Box Office Bigotry?
Barbershop, a movie seemingly destined to be just another rap star-vehicle, snuck its way to the top of the box office in September. My Big Fat Greek Wedding opened in April in 108 theaters and hasn’t looked back. Even Dreamworks’ The Ring can claim an unconventional source for an American hit; it was originally a Japanese novel (no, with words) before it became a series of films. Does this mean the U.S. movie markets are finally opening themselves up to flicks floating outside the mainstream? Has Hollywood taken notice and begun to produce novel productions? Is this just a strawman argument?
(Just in case you can’t tell, it’s the latter.)
Ice Cube’s performance in Barbershop was predictable, as he has a firmly established pattern of hit-hit-bomb-bomb going back to Friday. After Ghosts of Mars and All About the Benjamins, he was due (this means, furthermore, Friday After Next will be a hit, unfortunately). Dreamworks had it coming as well, just considering the sheer number of movies they make. Usually, when they take another author’s concept, whether it be William Steig or G-d, they manage to squeeze a fair amount of bucks from it.
Had these films actually been harbingers of a new open-minded spirit among American moviegoers, then we should have seen similar success in similar concepts. Brown Sugar was the number one new movie when it opened, but not with spectacular figures. If Paid in Full does well, then we can start talking about what Barbershop’s success “means.” Not much has been made of The Ring’s origin, perhaps for good reason given precedent. Disney’s dub of Japan’s all-time number one movie -- Miyazaki Hayao’s Sen to Chihiro no Kamikakushi -- has merely done moderately well in limited release.
That there are such films that can be compared to each other may be a step forward, but is that the product of studios taking chances or simply realizing what audiences have long been clamoring for? Putting Jackie Chan in a special-effects-laden picture like The Tuxedo may be just what his aging body needs to make him seem fresh, but then again maybe it’s a relic of the interest Americans had in wire-action at the beginning of the decade (’member?). Giving Adam Sandler a dramatic turn in Punch-Drunk Love could direct his considerable star wattage away from the repetitive and thereby depreciating slapstick of his typical fare, but then again he wasn’t far off from that in The Wedding Singer. Moreover, while Chan and Sandler’s current projects are doing reasonably well, they don’t compare to their respective penultimate pictures’ purses (Rush Hour 2 and Mr. Deeds). We can only wait for their next, slightly more typical roles and see how those grosses stand.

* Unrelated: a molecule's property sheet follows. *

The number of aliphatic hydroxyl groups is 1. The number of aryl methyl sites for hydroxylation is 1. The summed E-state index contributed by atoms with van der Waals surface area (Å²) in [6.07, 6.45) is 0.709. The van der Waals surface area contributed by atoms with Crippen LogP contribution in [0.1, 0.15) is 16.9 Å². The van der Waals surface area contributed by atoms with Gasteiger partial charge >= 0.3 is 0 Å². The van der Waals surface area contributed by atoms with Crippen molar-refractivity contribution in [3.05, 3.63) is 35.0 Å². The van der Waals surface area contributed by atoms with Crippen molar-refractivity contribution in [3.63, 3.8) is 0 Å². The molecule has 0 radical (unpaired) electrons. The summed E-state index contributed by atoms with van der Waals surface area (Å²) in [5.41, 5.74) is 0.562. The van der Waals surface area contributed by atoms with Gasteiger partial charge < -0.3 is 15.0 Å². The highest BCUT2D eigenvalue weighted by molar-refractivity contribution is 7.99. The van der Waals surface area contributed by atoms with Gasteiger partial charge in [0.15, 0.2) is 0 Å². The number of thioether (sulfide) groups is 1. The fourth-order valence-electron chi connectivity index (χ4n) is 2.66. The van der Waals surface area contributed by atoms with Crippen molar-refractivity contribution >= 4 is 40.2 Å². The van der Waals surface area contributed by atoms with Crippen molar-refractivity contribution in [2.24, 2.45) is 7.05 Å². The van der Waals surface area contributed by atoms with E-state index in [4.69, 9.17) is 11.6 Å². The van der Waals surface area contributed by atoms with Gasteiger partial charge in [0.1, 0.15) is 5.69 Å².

Sandler’s next movie has him playing himself (more or less), but drawn on cels, which may make for an unfair comparison. Cartoons are still viewed as a genre unto themselves, and recent attempts at animation have been hit and miss at the box office. Where Nickelodeon and Cartoon Network -- the two companies that dominate animated television, more so than even their broadcast-TV corporate siblings -- failed, miraculously the overtly religious Big Idea has succeeded. Focusing on those markets where their Veggie Tales brand name was strongest, i.e. not modern-day Babylons like New York, they opened Jonah -- A Veggie Tales Movie in the top 10, where it remains two weeks later. Its profit isn’t what’s impressive, but the notion that a movie should open (in the United States) in someplace other than New York or L.A. goes against mass-media logic.
Which brings us back to My Big Fat Greek Wedding. Jonah’s success seems oddly populist, but it was predicated on a corporate strategy; someone has to make the film reels and decide where to solicit them. Theaters (or theater chain operators), in turn, don’t have to pursue them. Individual people contribute to how long a film will stay at theater by buying tickets, but in the end the decision is out of their hands. Had nobody turned out to see ...Greek Wedding initially, cost-benefit analysis would have prevented it from ever attaining wide release, but at the same time success in a small environment didn’t automatically lead to more screenings. Even the slim budget of five million had to be acquired from elsewhere. Unless, of course, you’re Master P and you can make movies starring your son in a hip-hop version of Romeo & Juliet (not to be confused with Romeo Must Die, which was actually a child of that wire-action fascination we mentioned earlier). Scary, huh?